Businesses Win Twice as U.S. High Court Rejects Lawsuits

Companies won two unanimous U.S. Supreme Court rulings, averting what they said might have been billions of dollars in new liability.

The court today gave airlines greater immunity from lawsuits when they report potential security threats, throwing out a jury verdict won by an Air Wisconsin pilot. The justices also ruled for U.S. Steel Corp. by saying companies in many cases don’t have to pay workers for time spent putting on and taking off safety gear.

In the airline case, the court said companies can’t be sued when they report threats to the Transportation Security Administration as long as the information the carriers provide is “materially true.”

“Congress wanted to ensure that air carriers and their employees would not hesitate to provide the TSA with the information it needed,” Justice Sonia Sotomayor wrote for the court. The decision overturned a lower court ruling that airlines said would have left them legally vulnerable.

The justices threw out a $1.4 million award won by the pilot, William L. Hoeper. He sued the airline for telling federal officials as he was preparing to board a flight that he was “unstable” and possibly armed.

Three of the nine justices -- Antonin Scalia, Clarence Thomas and Elena Kagan -- dissented from that part of the ruling. They said the high court should have let the lower courts decide whether the airline’s report met the “materially true” standard.

Administration Backing

Closely held Air Wisconsin Airlines Corp. flies for US Airways Group Inc., which joined with AMR Corp. in December to create American Airlines Group Inc.

President Barack Obama’s administration backed the industry in the case. The case tested the 2001 Aviation and Transportation Security Act, a law enacted two months after the Sept. 11 terrorist attacks.

Vaughn Jennings, a spokesman for Washington trade group Airlines for America, said in an e-mail that the court “recognized the importance of immunizing prompt reports by airlines of suspicious activity and potential security threats.”

Hoeper’s attorney, Scott McGath, didn’t respond to a request for comment.

In the wage case, the justices said the U.S. Steel employees are bound by their collective bargaining agreement, which says they get paid only for time at their work stations. The workers argued that a federal wage-and-hour law entitled them to additional wages no matter what the union agreement said.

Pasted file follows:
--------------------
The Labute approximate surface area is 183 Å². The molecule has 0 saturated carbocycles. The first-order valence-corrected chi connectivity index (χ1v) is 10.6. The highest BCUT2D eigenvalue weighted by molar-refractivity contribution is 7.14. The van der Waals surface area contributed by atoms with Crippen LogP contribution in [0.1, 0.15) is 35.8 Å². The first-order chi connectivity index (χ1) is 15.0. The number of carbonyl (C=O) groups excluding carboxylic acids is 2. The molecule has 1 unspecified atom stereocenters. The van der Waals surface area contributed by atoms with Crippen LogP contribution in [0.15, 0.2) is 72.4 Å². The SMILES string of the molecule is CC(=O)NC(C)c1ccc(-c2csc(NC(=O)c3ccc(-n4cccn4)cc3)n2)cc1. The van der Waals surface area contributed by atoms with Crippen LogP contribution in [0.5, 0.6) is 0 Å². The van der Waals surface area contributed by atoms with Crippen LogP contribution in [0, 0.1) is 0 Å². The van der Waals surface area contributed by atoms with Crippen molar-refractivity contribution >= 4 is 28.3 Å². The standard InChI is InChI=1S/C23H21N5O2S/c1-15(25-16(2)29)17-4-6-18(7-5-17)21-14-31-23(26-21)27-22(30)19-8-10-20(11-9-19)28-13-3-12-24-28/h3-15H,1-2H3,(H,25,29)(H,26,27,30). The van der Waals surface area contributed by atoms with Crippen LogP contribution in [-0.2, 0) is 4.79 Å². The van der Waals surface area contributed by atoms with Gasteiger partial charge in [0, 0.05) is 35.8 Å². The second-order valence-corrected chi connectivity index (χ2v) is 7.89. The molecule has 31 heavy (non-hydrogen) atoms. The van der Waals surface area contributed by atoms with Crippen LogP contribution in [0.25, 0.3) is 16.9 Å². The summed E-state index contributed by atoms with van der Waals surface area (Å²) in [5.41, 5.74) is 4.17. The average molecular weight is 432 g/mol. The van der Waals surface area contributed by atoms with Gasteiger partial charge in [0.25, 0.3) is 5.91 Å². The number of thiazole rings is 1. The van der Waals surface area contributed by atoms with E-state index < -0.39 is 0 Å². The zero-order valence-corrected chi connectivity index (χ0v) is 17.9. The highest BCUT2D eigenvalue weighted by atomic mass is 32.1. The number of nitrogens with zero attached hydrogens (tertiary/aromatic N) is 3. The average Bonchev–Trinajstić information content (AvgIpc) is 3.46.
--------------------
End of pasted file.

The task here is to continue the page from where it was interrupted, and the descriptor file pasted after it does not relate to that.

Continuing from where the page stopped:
Grocery Manufacturers

Corporate trade groups said a ruling in the workers’ favor would have been costly. The Grocery Manufacturers Association, whose 300-plus members include Coca Cola Co. and Kraft Foods Group Inc., said a Supreme Court defeat would have forced companies to pay millions of employees more than $1,500 each.

Pittsburgh-based U.S. Steel was being sued by workers at its Gary, Indiana, facility. The workers said they spend as much as an hour before and after their shifts donning protective gear, including flame-retardant clothing and steel-toed boots, and then traveling to their work stations.

The union that represents 4,500 workers at the Gary facility, the United Steelworkers of America, wasn’t involved in the case. Since 1947, the union’s contracts with U.S. Steel have said workers don’t get paid for changing time.

The case turned on a provision in the federal law that says a collective bargaining agreement governs whether workers get paid for time spent “changing clothes.” The workers said their gear isn’t “clothes” because its primary function is to protect against workplace hazards.

Justice Scalia

Writing for the court, Scalia rejected that interpretation. “We see no basis for the proposition that the unmodified term ‘clothes’ somehow omits protective clothing,” he wrote.

The case is Sandifer v. United States Steel, 12-417. The airline case is Air Wisconsin v. Hoeper, 12-315.

Earlier this month, the court gave multinational companies a stronger shield against lawsuits, throwing out a case against Daimler AG over a company unit’s alleged collaboration in torture and killings in Argentina. The justices said the parent company didn’t have enough ties to California to give courts there the authority to hear the case.

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